The holiday season has arrived, and with it an alarming assortment of demands — cooking meals, shopping, cleaning, to name a few. The accompanying stress can be overwhelming, and the need to change holiday plans during a pandemic can add to mental and emotional health concerns.
While some stress helps us to complete our daily tasks, it can wreak havoc when it gets to be too much.
There is no magic cure to stress. But Dr. Mona Ismail, a psychiatrist with Iredell Health System, shares some ways to manage stress and reduce symptoms:
An important first step to taking care of yourself is to put things into perspective. Take time to distract your mind from stressors by doing something you enjoy, such as watching something you like or thinking about positive things you would like to see in the future when you are more free.
Look out for one another
Pay special mind to people who have a history of anxiety or depression, or people becoming more reclusive or changing their behavior.
Don’t hesitate to tell someone they are not alone. Asking someone if they are OK can make a difference for them and can alleviate your own stress.
If you are stressed, express it.
“Allowing yourself to express your anxiety or fear is OK,” Ismail said. “People sometimes think it’s taboo or that they shouldn’t. No – give yourself time to realize, ‘OK, I’m stressed out about that.’ Express it.”
Not only is sleep important in mitigating stress, it’s a major factor in treating psychiatric disorders and their accompanying medical problems. Stress can worsen someone’s diabetes or blood pressure, but sleep can help treat those problems.
“Sleep is the time you recover,” Ismail said. “I’m noticing a pattern of people talking about lack of sleep as a trophy. They are competing at who gets less sleep. That’s something we need to end because in the long run, your whole body pays a high toll for it and you can age faster.”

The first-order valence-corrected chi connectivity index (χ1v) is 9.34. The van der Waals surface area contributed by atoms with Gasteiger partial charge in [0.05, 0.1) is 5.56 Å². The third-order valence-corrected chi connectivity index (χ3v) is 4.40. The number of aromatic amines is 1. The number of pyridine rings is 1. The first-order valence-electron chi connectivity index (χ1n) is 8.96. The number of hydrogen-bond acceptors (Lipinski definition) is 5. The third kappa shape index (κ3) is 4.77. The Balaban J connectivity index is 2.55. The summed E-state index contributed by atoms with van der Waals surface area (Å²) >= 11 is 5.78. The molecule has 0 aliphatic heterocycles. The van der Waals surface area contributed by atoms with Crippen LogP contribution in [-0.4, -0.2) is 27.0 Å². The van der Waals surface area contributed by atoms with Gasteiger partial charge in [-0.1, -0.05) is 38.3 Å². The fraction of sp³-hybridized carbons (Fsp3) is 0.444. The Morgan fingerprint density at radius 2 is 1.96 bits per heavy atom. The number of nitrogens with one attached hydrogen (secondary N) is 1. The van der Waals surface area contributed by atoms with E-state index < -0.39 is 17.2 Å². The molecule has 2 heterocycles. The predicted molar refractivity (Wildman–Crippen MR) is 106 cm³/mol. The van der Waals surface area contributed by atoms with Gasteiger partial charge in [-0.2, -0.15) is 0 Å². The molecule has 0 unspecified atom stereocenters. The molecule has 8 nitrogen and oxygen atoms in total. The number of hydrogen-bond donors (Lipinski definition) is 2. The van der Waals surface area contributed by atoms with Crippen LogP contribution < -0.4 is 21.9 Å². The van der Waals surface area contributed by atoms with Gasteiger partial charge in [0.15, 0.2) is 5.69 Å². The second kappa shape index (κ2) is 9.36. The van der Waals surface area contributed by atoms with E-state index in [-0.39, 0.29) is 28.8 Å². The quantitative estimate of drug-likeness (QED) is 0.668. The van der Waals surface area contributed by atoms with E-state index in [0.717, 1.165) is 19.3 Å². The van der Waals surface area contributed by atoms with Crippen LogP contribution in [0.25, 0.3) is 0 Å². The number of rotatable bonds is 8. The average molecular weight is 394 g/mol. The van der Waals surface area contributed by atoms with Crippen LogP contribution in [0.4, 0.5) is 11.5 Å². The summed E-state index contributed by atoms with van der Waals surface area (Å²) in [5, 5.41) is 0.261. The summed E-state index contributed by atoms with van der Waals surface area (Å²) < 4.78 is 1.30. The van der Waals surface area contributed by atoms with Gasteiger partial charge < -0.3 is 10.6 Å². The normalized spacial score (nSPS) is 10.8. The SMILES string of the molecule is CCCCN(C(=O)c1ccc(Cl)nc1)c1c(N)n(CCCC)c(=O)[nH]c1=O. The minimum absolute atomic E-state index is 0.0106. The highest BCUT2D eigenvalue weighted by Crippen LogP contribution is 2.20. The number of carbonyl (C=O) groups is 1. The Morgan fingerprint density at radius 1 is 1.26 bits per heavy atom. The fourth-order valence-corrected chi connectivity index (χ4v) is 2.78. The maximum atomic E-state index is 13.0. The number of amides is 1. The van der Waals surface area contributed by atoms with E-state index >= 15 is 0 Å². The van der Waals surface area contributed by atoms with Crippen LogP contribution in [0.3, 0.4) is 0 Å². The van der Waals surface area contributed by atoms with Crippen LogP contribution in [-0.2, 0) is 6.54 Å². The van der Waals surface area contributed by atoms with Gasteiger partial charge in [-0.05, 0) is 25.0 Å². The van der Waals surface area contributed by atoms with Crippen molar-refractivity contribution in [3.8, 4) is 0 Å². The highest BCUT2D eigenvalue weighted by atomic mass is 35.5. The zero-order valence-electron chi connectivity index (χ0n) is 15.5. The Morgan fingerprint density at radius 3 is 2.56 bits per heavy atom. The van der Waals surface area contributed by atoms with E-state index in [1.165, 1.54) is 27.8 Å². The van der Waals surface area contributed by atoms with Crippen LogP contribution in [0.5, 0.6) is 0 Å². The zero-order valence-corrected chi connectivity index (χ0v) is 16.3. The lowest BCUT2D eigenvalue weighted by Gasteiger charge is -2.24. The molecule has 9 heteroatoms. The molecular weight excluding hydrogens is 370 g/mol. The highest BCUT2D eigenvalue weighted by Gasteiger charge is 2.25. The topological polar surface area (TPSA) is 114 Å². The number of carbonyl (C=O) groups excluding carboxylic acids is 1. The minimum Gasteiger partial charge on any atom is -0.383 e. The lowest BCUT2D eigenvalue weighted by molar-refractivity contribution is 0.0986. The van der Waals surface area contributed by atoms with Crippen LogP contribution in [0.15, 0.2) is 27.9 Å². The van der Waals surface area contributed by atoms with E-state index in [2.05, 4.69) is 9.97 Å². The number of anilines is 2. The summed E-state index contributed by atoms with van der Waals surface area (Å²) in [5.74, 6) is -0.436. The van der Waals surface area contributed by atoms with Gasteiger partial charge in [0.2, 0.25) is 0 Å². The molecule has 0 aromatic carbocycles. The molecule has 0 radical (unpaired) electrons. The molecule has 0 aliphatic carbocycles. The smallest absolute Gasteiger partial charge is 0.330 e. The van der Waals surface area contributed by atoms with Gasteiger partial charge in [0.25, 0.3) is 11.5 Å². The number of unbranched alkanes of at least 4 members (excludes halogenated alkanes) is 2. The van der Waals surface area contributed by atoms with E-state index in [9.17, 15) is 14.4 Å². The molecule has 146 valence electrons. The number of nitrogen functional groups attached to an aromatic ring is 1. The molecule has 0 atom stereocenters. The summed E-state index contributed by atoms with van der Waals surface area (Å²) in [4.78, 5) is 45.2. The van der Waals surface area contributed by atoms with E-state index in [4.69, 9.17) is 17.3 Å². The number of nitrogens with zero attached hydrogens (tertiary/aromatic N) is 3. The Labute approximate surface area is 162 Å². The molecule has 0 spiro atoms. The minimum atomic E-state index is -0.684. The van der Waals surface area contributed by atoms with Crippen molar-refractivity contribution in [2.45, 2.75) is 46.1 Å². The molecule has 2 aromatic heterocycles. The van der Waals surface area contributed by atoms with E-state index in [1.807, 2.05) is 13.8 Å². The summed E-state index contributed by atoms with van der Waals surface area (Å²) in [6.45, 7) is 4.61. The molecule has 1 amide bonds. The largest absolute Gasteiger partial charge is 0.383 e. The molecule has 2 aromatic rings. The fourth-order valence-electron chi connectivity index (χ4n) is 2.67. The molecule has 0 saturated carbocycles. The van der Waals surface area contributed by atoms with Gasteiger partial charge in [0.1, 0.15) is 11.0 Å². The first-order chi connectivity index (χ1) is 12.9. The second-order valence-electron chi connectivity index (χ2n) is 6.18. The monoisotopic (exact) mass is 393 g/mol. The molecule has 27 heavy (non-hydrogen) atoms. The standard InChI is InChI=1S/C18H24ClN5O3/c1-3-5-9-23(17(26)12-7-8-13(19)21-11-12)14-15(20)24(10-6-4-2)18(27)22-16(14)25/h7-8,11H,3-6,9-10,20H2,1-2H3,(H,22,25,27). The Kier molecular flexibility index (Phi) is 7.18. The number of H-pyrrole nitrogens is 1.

Get help if you need it
Ismail is the lead physician at Iredell Psychiatry, where she sees adults and children ages six and older. She doesn’t want her patients to settle for just feeling less miserable or less pain, but wants them to return to their regular selves. She takes a comprehensive approach to psychiatric care, not relying strictly on medications but including forms of meditation and alternative medicine.
One of Ismail’s former patients was a New Jersey woman in her 40’s who competed in triathlons but lived with extreme anxiety for many years. When she realized how relaxed life can be, she sobbed saying, “I never realized I could be at that state of not being fearful.”
Ismail encourages those who feel they need psychiatric help to schedule an appointment with Iredell Psychiatry by calling 704-380-3620.
“Hopefully people will realize that there is help out there,” she said. “If they feel like they’re stressed out to the point they are not eating as much as they did, or start thinking negative all the time, or if they feel like there’s no hope, come to us and you might be surprised that life can be different and doesn’t have to be miserable all the time.”